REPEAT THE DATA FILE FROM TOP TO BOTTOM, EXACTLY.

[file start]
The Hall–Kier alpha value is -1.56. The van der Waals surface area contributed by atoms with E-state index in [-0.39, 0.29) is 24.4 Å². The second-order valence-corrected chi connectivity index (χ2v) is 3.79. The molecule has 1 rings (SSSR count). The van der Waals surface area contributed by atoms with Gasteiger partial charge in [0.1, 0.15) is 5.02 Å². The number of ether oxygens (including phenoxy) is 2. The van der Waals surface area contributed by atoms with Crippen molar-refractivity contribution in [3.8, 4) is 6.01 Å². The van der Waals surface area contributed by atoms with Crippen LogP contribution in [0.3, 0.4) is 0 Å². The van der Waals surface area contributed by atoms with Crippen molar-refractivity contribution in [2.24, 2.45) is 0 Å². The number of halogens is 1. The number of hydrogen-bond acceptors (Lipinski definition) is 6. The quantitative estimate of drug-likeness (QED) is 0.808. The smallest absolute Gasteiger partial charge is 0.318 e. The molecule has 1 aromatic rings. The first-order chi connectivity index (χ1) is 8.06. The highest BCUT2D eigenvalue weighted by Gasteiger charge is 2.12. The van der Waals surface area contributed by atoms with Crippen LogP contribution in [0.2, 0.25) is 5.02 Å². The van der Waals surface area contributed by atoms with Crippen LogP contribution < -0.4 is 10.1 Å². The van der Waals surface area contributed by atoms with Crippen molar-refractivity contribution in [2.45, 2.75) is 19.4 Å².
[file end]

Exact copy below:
The Hall–Kier alpha value is -1.56. The van der Waals surface area contributed by atoms with E-state index in [-0.39, 0.29) is 24.4 Å². The second-order valence-corrected chi connectivity index (χ2v) is 3.79. The molecule has 1 rings (SSSR count). The van der Waals surface area contributed by atoms with Gasteiger partial charge in [0.1, 0.15) is 5.02 Å². The number of ether oxygens (including phenoxy) is 2. The van der Waals surface area contributed by atoms with Crippen molar-refractivity contribution in [3.8, 4) is 6.01 Å². The van der Waals surface area contributed by atoms with Crippen LogP contribution in [0.3, 0.4) is 0 Å². The van der Waals surface area contributed by atoms with Crippen molar-refractivity contribution in [2.24, 2.45) is 0 Å². The number of halogens is 1. The number of hydrogen-bond acceptors (Lipinski definition) is 6. The quantitative estimate of drug-likeness (QED) is 0.808. The smallest absolute Gasteiger partial charge is 0.318 e. The molecule has 1 aromatic rings. The first-order chi connectivity index (χ1) is 8.06. The highest BCUT2D eigenvalue weighted by Gasteiger charge is 2.12. The van der Waals surface area contributed by atoms with Crippen LogP contribution in [0.2, 0.25) is 5.02 Å². The van der Waals surface area contributed by atoms with Crippen LogP contribution < -0.4 is 10.1 Å². The van der Waals surface area contributed by atoms with Crippen molar-refractivity contribution in [2.45, 2.75) is 19.4 Å².